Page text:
AT&T plans to give local and state jurisdictions considerable discretion in determining who should have access to the FirstNet system and at what level, Rivenbark said.

“We try to put the control in the hands of the customers for that capability,” Rivenbark said. “That’s up to each state, city or county jurisdiction, based on the eligibility guidelines. If they’re eligible, however that state, city or county manages those users [would determine their FirstNet prioritization level].”

While significant local control on FirstNet is a welcome concept to most public-safety representatives, some IWCE attendees expressed concern that such an approach could result in unwise policies, and that the system could be abused by some account administrators.

For example, audience member stated that many cities were telling employees that all of them would be eligible for FirstNet service, including those with little, if any, role in public safety. Another attendee said that a fire chief who is the administrator of a FirstNet account theoretically could deem all family members to be primary FirstNet users, so they could have access to the best service.

Rivenbark did not discount the possibility.

“We’re not going to police every single agency out there,” he said. “We’re going to provide the guideline and then let the entities manage themselves, based on the terms we provide in the contracts. So, if they violate the terms of the contracts, then we reserve the right to cancel their service.”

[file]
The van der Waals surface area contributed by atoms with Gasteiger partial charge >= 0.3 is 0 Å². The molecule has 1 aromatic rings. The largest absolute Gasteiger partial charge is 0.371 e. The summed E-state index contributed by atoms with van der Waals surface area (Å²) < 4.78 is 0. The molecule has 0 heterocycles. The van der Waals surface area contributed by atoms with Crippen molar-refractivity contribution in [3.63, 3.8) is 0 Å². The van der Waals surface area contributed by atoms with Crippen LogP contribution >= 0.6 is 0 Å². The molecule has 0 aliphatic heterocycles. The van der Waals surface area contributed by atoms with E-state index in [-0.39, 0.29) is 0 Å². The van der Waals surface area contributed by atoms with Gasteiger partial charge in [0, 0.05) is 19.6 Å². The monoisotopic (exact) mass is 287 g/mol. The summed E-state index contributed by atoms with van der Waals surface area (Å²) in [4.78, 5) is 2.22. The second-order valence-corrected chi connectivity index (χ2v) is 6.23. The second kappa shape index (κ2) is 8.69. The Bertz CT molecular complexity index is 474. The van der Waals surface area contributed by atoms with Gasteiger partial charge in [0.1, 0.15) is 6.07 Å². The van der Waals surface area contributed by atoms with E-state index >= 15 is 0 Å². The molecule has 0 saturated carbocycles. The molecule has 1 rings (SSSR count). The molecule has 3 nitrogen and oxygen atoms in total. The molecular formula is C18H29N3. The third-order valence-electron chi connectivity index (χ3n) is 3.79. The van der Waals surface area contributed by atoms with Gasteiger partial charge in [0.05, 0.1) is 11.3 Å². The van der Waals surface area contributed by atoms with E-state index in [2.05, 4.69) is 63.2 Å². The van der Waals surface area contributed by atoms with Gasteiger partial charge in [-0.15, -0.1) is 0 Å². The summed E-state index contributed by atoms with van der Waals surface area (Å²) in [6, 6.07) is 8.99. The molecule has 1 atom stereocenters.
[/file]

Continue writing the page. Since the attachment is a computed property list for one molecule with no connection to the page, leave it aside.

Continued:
Another policy concern that was expressed revolved around the fact that FirstNet users initially will have priority/preemption rights at all times—even when they are not doing public-safety work.

“You’re saying all the time, no matter what application, in a bring-your-own-device scenario?” one attendee asked during the IWCE session. “So, if I have a volunteer firefighter who is watching Netflix or YouTube at home, he’s getting priority and preemption? That’s a bad idea.”

Rivenbark acknowledged that is the case today but said AT&T plans to make network changes that will allow greater granularity in controlling the prioritization features.

“We’re enabling APIs for our priority and preemption capabilities, so that applications can take advantage of that,” Rivenbark said. “Once we release that and let people take advantage of that, then we’ll make [priority and preemption decisions] at the application layer. That’s our roadmap for that.

“We obviously have the same concerns [about network health]. But we’re moving fast and trying to get this [FirstNet service] out here as fast for the first-responder community, so we wanted to make available what we could make available, as fast as possible.”

One sector that has been the subject of considerable discussion regarding FirstNet prioritization is the utility industry. Electric and water utilities certainly fit the extended-primary definition, but some have argued that certain applications—particularly those that monitor the health of power grid—should be treated on a “primary” basis, so the critical functionality is never subject to preemption.

Sambar said that the prioritization of utilities has not been finalized yet.

 “A lot of power companies actually have their own networks that they’ve built,” he said. “We’re still determining the disposition when it comes to power companies. That’s a little tougher one to answer, honestly.”